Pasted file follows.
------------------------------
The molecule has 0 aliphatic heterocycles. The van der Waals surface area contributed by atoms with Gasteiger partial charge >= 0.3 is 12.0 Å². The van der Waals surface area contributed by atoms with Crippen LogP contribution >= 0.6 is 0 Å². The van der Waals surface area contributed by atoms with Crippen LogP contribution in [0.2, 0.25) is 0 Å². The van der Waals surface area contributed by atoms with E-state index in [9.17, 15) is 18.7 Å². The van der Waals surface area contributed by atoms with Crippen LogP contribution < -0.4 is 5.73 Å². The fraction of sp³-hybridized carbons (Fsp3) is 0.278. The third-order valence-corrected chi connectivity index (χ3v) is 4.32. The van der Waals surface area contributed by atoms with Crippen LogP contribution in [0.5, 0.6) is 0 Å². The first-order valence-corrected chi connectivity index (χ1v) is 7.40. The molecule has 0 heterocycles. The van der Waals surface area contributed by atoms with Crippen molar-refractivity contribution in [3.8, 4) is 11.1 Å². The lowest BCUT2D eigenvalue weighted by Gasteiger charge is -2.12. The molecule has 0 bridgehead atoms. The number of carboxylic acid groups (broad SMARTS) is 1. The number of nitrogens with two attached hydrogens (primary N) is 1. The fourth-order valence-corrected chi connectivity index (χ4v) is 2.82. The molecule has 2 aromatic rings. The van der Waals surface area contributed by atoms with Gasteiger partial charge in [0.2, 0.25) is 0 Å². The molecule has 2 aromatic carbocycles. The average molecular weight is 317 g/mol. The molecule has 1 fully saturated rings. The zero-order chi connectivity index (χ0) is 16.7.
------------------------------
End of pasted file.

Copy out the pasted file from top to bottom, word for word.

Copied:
The molecule has 0 aliphatic heterocycles. The van der Waals surface area contributed by atoms with Gasteiger partial charge >= 0.3 is 12.0 Å². The van der Waals surface area contributed by atoms with Crippen LogP contribution >= 0.6 is 0 Å². The van der Waals surface area contributed by atoms with Crippen LogP contribution in [0.2, 0.25) is 0 Å². The van der Waals surface area contributed by atoms with E-state index in [9.17, 15) is 18.7 Å². The van der Waals surface area contributed by atoms with Crippen LogP contribution < -0.4 is 5.73 Å². The fraction of sp³-hybridized carbons (Fsp3) is 0.278. The third-order valence-corrected chi connectivity index (χ3v) is 4.32. The van der Waals surface area contributed by atoms with Crippen LogP contribution in [0.5, 0.6) is 0 Å². The first-order valence-corrected chi connectivity index (χ1v) is 7.40. The molecule has 0 heterocycles. The van der Waals surface area contributed by atoms with Crippen molar-refractivity contribution in [3.8, 4) is 11.1 Å². The lowest BCUT2D eigenvalue weighted by Gasteiger charge is -2.12. The molecule has 0 bridgehead atoms. The number of carboxylic acid groups (broad SMARTS) is 1. The number of nitrogens with two attached hydrogens (primary N) is 1. The fourth-order valence-corrected chi connectivity index (χ4v) is 2.82. The molecule has 2 aromatic rings. The van der Waals surface area contributed by atoms with Gasteiger partial charge in [0.2, 0.25) is 0 Å². The molecule has 2 aromatic carbocycles. The average molecular weight is 317 g/mol. The molecule has 1 fully saturated rings. The zero-order chi connectivity index (χ0) is 16.7.